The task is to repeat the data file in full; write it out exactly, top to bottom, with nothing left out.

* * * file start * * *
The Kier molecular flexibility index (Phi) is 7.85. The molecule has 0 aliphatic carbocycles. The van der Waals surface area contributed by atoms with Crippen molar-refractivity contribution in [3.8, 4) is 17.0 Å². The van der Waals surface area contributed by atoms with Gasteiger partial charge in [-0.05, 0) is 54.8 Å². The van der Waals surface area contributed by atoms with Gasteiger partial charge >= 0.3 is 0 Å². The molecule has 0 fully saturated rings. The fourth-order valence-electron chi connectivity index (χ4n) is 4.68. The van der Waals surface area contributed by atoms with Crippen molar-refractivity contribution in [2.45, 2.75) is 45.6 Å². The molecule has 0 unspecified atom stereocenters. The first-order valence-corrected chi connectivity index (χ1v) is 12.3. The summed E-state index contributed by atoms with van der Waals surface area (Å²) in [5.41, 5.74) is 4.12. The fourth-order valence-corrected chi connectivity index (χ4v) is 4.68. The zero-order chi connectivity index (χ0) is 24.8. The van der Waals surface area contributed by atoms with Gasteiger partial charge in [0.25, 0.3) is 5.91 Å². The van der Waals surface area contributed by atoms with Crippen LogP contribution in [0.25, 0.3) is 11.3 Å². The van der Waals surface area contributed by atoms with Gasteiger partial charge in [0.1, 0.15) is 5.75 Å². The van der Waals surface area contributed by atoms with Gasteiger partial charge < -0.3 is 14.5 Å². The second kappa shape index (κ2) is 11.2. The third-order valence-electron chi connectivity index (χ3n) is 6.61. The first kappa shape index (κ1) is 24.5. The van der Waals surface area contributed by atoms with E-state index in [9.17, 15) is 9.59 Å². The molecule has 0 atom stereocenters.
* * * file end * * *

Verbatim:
The Kier molecular flexibility index (Phi) is 7.85. The molecule has 0 aliphatic carbocycles. The van der Waals surface area contributed by atoms with Crippen molar-refractivity contribution in [3.8, 4) is 17.0 Å². The van der Waals surface area contributed by atoms with Gasteiger partial charge in [-0.05, 0) is 54.8 Å². The van der Waals surface area contributed by atoms with Gasteiger partial charge >= 0.3 is 0 Å². The molecule has 0 fully saturated rings. The fourth-order valence-electron chi connectivity index (χ4n) is 4.68. The van der Waals surface area contributed by atoms with Crippen molar-refractivity contribution in [2.45, 2.75) is 45.6 Å². The molecule has 0 unspecified atom stereocenters. The first-order valence-corrected chi connectivity index (χ1v) is 12.3. The summed E-state index contributed by atoms with van der Waals surface area (Å²) in [5.41, 5.74) is 4.12. The fourth-order valence-corrected chi connectivity index (χ4v) is 4.68. The zero-order chi connectivity index (χ0) is 24.8. The van der Waals surface area contributed by atoms with Gasteiger partial charge in [0.25, 0.3) is 5.91 Å². The van der Waals surface area contributed by atoms with Crippen LogP contribution in [0.25, 0.3) is 11.3 Å². The van der Waals surface area contributed by atoms with Gasteiger partial charge in [0.1, 0.15) is 5.75 Å². The van der Waals surface area contributed by atoms with Gasteiger partial charge < -0.3 is 14.5 Å². The second kappa shape index (κ2) is 11.2. The third-order valence-electron chi connectivity index (χ3n) is 6.61. The first kappa shape index (κ1) is 24.5. The van der Waals surface area contributed by atoms with E-state index in [9.17, 15) is 9.59 Å². The molecule has 0 atom stereocenters.